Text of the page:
Oddly, Toledo’s menu also features standard appetizers, aside from the sharable tapas – again, the menu is a bit confusing here and I would not be shocked to see it simplified in the coming months as the restaurant settles in. The appetizer section houses a good portion of the salad options the restaurant offers, as well as a few other savory small bites that somehow don’t count as “tapas”.
I was pretty excited to order the Serrano Ham and Compressed Melon salad ($12), but ultimately a tad disappointed when it arrived. On the plate? Four slices of ham and 8 cubes of melon (that didn’t taste any more flavorful or robust than your grocery store cantaloupe, frankly), with a sprinkling of fennel pollen and some greens dressed in oil. It was… sparse, if I’m honest, and while tasty, with classic salty-sweet juxtaposition, I don’t think it’s substantial enough to count as a salad at this price, especially compared to the similarly priced, larger sized tapas we sampled.
Next, we tried the savory churros, billed as “chorizo, oregano, romesco, lemon”, for $10. This is certainly $10 worth of carbs, but your mileage may vary as to how fresh they are. Ours arrived somewhat crispy on the outside, but fairly doughy and heavy inside, with none of the characteristic true crunch you’d expect from a churro. I also felt none of these flavors really popped as described – the strongest notes came from the smoked paprika sprinkled on top. After sitting on the table a bit while we sampled each appetizer, the churros ultimately became a bit soggy, which is understandable but can make them a tad underwhelming if you aren’t sampling the whole plate right away.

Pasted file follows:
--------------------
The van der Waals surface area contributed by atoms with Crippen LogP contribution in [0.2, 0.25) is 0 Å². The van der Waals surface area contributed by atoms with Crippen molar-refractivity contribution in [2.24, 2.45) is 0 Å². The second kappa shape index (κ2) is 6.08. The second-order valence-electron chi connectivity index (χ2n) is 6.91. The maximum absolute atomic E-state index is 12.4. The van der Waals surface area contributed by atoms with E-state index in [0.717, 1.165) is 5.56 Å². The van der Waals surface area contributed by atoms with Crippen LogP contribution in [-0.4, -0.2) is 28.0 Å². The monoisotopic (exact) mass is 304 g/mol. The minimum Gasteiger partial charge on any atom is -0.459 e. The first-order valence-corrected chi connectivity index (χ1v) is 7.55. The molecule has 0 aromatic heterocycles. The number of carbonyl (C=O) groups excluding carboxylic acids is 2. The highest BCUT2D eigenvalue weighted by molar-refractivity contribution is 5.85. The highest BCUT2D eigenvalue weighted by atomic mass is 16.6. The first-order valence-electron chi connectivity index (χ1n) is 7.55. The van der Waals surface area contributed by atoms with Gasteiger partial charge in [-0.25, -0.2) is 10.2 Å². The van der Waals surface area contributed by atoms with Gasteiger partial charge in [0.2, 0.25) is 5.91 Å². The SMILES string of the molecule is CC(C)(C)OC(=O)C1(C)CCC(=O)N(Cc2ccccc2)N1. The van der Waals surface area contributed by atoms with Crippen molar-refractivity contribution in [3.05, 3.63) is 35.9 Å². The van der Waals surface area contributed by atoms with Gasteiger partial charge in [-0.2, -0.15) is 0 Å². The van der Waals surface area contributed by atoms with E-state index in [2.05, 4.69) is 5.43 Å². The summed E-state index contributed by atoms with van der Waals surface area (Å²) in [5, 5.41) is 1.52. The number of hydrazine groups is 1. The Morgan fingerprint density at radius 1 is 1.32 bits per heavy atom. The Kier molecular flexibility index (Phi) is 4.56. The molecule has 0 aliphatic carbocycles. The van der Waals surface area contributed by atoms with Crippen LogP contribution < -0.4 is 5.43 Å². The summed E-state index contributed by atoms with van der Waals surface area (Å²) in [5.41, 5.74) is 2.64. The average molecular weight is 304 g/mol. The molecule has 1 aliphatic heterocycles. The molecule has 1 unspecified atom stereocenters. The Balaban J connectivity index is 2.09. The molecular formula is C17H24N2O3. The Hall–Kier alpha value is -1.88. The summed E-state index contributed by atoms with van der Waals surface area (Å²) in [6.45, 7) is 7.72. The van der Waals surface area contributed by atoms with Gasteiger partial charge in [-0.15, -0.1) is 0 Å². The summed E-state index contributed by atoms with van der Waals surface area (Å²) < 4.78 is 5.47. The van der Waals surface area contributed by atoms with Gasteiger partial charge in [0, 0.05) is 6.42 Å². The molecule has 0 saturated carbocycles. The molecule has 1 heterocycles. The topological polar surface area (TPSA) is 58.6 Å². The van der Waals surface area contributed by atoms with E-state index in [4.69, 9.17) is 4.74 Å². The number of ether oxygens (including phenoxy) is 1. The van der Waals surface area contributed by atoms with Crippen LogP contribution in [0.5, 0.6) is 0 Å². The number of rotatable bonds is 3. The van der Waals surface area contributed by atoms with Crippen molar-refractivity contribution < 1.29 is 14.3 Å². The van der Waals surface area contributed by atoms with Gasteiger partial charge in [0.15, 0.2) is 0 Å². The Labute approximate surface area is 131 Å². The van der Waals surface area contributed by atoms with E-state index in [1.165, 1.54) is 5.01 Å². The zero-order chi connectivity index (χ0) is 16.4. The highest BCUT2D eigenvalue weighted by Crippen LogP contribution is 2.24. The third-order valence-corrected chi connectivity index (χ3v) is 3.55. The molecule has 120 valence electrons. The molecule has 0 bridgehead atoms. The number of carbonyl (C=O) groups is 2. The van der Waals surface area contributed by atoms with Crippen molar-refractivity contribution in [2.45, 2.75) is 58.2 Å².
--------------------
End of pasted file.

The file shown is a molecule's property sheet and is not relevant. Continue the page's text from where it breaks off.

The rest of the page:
More successful was the pan con tomate, the classic tomato-olive oil-garlicky spread atop crusty grilled bread ($10). I loved the acidic freshness of the tomato balanced with the rich olive oil bathed in garlic, but the bread tended to be a little too thickly sliced, so it was tough for the tomato to shine over the dense toast. Ultimately, I found myself craving the pan con tomate from Jaleo, which I routinely dream about – the bread there is a little less thick, full of crannies for all the tomato to soak in and really take center stage.